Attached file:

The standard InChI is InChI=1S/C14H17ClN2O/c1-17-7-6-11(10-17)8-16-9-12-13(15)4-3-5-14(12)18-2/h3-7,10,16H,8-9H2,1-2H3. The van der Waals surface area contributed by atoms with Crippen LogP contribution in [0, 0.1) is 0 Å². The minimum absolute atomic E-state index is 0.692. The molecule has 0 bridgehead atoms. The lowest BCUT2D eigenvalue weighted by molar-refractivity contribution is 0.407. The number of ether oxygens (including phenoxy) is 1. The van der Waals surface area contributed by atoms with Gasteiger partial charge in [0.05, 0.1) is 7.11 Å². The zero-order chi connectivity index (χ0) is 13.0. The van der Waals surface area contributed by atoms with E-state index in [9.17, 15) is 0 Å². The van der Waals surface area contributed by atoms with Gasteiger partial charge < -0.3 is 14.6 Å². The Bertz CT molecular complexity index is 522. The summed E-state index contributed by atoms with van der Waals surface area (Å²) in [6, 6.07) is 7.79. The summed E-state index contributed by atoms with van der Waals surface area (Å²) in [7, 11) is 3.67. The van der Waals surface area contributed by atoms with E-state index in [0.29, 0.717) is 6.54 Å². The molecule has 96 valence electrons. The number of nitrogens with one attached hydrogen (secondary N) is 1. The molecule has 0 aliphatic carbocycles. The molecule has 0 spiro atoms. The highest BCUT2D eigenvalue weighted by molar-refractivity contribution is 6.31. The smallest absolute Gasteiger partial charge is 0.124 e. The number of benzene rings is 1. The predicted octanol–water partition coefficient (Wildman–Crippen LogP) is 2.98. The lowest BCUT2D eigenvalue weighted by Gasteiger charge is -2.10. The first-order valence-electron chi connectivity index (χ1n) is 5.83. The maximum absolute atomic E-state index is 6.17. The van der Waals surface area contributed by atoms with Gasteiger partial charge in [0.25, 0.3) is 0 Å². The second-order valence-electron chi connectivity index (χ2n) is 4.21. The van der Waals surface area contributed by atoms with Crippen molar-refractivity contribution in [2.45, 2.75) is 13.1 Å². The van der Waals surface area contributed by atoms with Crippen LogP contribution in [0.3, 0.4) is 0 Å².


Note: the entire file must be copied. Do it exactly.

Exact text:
The standard InChI is InChI=1S/C14H17ClN2O/c1-17-7-6-11(10-17)8-16-9-12-13(15)4-3-5-14(12)18-2/h3-7,10,16H,8-9H2,1-2H3. The van der Waals surface area contributed by atoms with Crippen LogP contribution in [0, 0.1) is 0 Å². The minimum absolute atomic E-state index is 0.692. The molecule has 0 bridgehead atoms. The lowest BCUT2D eigenvalue weighted by molar-refractivity contribution is 0.407. The number of ether oxygens (including phenoxy) is 1. The van der Waals surface area contributed by atoms with Gasteiger partial charge in [0.05, 0.1) is 7.11 Å². The zero-order chi connectivity index (χ0) is 13.0. The van der Waals surface area contributed by atoms with E-state index in [9.17, 15) is 0 Å². The van der Waals surface area contributed by atoms with Gasteiger partial charge < -0.3 is 14.6 Å². The Bertz CT molecular complexity index is 522. The summed E-state index contributed by atoms with van der Waals surface area (Å²) in [6, 6.07) is 7.79. The summed E-state index contributed by atoms with van der Waals surface area (Å²) in [7, 11) is 3.67. The van der Waals surface area contributed by atoms with E-state index in [0.29, 0.717) is 6.54 Å². The molecule has 96 valence electrons. The number of nitrogens with one attached hydrogen (secondary N) is 1. The molecule has 0 aliphatic carbocycles. The molecule has 0 spiro atoms. The highest BCUT2D eigenvalue weighted by molar-refractivity contribution is 6.31. The smallest absolute Gasteiger partial charge is 0.124 e. The number of benzene rings is 1. The predicted octanol–water partition coefficient (Wildman–Crippen LogP) is 2.98. The lowest BCUT2D eigenvalue weighted by Gasteiger charge is -2.10. The first-order valence-electron chi connectivity index (χ1n) is 5.83. The maximum absolute atomic E-state index is 6.17. The van der Waals surface area contributed by atoms with Gasteiger partial charge in [0.25, 0.3) is 0 Å². The second-order valence-electron chi connectivity index (χ2n) is 4.21. The van der Waals surface area contributed by atoms with Crippen molar-refractivity contribution in [2.45, 2.75) is 13.1 Å². The van der Waals surface area contributed by atoms with Crippen LogP contribution in [0.3, 0.4) is 0 Å².